10.  
  11. Pull a vacuum hose located after the throttle plate. Voltage should drop to approximately 0.12 volts (while still fluctuating rapidly). This tests the ability of the 02S to detect a lean mixture condition. Reattach the vacuum hose.
  12.  
  13. Richen the mixture using a propane enrichment tool. Voltage should rise to approximately 0.90 volts (while still fluctuating rapidly). This tests the ability of the 02S to detect a rich mixture condition.
  14.  
  15. If the 02S voltage is above or below the specified range, the 02S and/or the O2S wiring may be faulty. Check the wiring for any breaks, repair as necessary and repeat the test.
  16.  

Heated Oxygen Sensor

See Figure 1

  1. Start the engine and bring it to normal operating temperature, then run the engine above 1200 rpm for two minutes.
  2.  
  3. Turn the ignition OFF disengage the H02S harness connector.
  4.  
  5. Connect a test light between harness terminals +B and HT. With the ignition switch ON and the engine off, verify that the test light is lit. If the test light is not lit, either the supply voltage to the H02S heater or the ground circuit of the H02S heater is faulty. Check the H02S wiring and the fuse.
  6.  
  7. Next, connect a high impedance ohmmeter between the H02S terminals of the heating element and verify that the resistance is 11.0-16.0 ohms at 68° F (20° C).
  8.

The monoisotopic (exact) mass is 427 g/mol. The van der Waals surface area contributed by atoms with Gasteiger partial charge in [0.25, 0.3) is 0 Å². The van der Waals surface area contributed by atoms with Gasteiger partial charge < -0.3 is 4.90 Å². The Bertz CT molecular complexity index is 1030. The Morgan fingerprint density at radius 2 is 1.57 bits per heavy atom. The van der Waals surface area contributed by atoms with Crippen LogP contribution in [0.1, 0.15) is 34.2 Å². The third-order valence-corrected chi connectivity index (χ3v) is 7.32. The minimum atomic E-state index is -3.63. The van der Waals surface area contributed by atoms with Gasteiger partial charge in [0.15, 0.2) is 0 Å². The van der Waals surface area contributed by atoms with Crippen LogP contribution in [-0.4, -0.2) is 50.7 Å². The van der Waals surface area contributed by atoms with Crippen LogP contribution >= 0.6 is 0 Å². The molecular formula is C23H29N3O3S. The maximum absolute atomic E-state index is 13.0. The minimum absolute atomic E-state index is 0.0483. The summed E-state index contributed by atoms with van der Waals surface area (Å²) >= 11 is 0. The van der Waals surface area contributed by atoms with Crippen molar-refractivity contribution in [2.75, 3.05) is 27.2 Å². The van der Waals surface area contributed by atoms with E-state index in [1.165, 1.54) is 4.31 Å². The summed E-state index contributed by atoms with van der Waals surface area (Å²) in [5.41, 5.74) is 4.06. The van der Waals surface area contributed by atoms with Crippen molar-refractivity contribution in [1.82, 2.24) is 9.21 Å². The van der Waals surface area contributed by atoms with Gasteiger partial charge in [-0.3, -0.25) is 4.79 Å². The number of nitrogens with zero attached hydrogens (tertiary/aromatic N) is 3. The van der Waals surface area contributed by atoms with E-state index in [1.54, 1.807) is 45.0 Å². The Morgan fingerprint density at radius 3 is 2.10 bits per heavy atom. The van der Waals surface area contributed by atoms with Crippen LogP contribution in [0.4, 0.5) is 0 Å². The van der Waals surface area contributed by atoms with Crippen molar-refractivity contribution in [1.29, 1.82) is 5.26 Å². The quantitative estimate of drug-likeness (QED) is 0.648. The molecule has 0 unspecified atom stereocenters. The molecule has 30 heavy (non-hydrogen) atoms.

Click image to see an enlarged view

Fig. Fig. 1: Using an ohmmeter, measure the resistance between the terminals of the oxygen sensor

  1. If the H02S heater resistance is not as specified, the H02S may be faulty.
  2.  
  3. Start the engine and bring it to normal operating temperature, then run the engine above 1200 rpm for two minutes.
  4.  
  5. Backprobe with a high impedance averaging voltmeter (set to the DC voltage scale) between the oxygen sensor (02S) signal wire and battery ground.
  6.  
  7. Verify that the 02S voltage fluctuates rapidly between 0.40-0.60 volts.
  8.  
  9. If the 02S voltage is stabilized at the middle of the specified range (approximately 0.45-0.55 volts) or if the 02S voltage fluctuates very slowly between the specified range (02S signal crosses 0.5 volts less than 5 times in ten seconds), the 02S may be faulty.
  10.  
  11. If the 02S voltage stabilizes at either end of the specified range, the ECM is probably not able to compensate for a mechanical problem such as a vacuum leak or a faulty fuel pressure regulator. These types of mechanical problems will cause the 02S to sense a constant lean or constant rich mixture. The mechanical problem will first have to be repaired and then the 02S test repeated.
  12.  
  13. Pull a vacuum hose located after the throttle plate. Voltage should drop to approximately 0.12 volts (while still fluctuating rapidly). This tests the ability of the 02S to detect a lean mixture condition. Reattach the vacuum hose.